Finally, we confirmed our findings in practice, and found that every Wi-Fi device is vulnerable to some variant of our attacks. Notably, our attack is exceptionally devastating against Android 6.0: it forces the client into using a predictable all-zero encryption key.

I’m just reading about this now, and will post more information
as I learn it.

EDITED TO ADD: More news.

EDITED TO ADD: This meets my definition of brilliant. The attack is blindingly obvious once it’s pointed out, but for over a decade no one noticed it.

EDITED TO ADD: Matthew Green has a blog post on what went wrong. The vulnerability is in the interaction between two protocols. At a meta level, he blames the opaque IEEE standards process:

One of the problems with IEEE is that the standards are highly complex and get made via a closed-door process of private meetings. More importantly, even after the fact, they’re hard for ordinary security researchers to access. Go ahead and google for the IETF TLS or IPSec specifications — you’ll find detailed protocol documentation at the top of your Google results. Now go try to Google for the 802.11i standards. I wish you luck.

The IEEE has been making a few small steps to ease this problem, but they’re hyper-timid incrementalist bullshit. There’s an IEEE program called GET that allows researchers to access certain standards (including 802.11) for free, but only after they’ve been public for six months — coincidentally, about the same time it takes for vendors to bake them irrevocably into their hardware and software.

This whole process is dumb and — in this specific case — probably just cost industry tens of millions of dollars. It should stop.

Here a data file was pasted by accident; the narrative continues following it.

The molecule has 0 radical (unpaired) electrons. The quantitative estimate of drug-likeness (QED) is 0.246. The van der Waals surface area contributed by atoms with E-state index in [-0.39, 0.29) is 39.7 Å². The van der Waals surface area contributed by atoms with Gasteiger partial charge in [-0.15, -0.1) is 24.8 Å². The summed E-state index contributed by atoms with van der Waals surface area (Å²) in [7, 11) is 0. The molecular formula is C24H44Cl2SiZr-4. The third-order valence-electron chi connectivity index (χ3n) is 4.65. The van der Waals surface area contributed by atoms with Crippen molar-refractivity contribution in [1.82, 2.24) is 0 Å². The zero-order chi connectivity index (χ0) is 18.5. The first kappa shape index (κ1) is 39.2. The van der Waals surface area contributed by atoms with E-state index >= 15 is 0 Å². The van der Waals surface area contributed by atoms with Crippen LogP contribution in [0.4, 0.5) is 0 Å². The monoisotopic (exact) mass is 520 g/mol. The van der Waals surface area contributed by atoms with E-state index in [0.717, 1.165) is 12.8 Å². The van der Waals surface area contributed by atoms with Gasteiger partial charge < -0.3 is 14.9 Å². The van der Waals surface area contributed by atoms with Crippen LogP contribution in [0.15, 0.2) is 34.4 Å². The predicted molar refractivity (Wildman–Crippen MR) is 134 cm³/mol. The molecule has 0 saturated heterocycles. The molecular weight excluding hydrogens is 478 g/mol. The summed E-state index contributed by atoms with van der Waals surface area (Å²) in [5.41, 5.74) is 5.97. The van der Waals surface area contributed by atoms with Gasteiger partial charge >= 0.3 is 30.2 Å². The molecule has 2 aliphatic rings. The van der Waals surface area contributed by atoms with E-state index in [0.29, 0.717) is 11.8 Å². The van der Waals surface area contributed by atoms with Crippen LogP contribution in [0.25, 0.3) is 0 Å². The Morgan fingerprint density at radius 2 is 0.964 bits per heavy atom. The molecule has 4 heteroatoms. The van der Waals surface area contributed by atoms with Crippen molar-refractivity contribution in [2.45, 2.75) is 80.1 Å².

Nicholas Weaver explains why most people shouldn’t worry about this:

So unless your Wi-Fi password looks something like a cat’s hairball (e.g. “:SNEIufeli7rc” — which is not guessable with a few million tries by a computer), a local attacker had the capability to determine the password, decrypt all the traffic, and join the network before KRACK.

KRACK is, however, relevant for enterprise Wi-Fi networks: networks where you needed to accept a cryptographic certificate to join initially and have to provide both a username and password. KRACK represents a new vulnerability for these networks. Depending on some esoteric details, the attacker can decrypt encrypted traffic and, in some cases, inject traffic onto the network.

But in none of these cases can the attacker join the network completely. And the most significant of these attacks affects Linux devices and Android phones, they don’t affect Macs, iPhones, or Windows systems. Even when feasible, these attacks require physical proximity: An attacker on the other side of the planet can’t exploit KRACK, only an attacker in the parking lot can.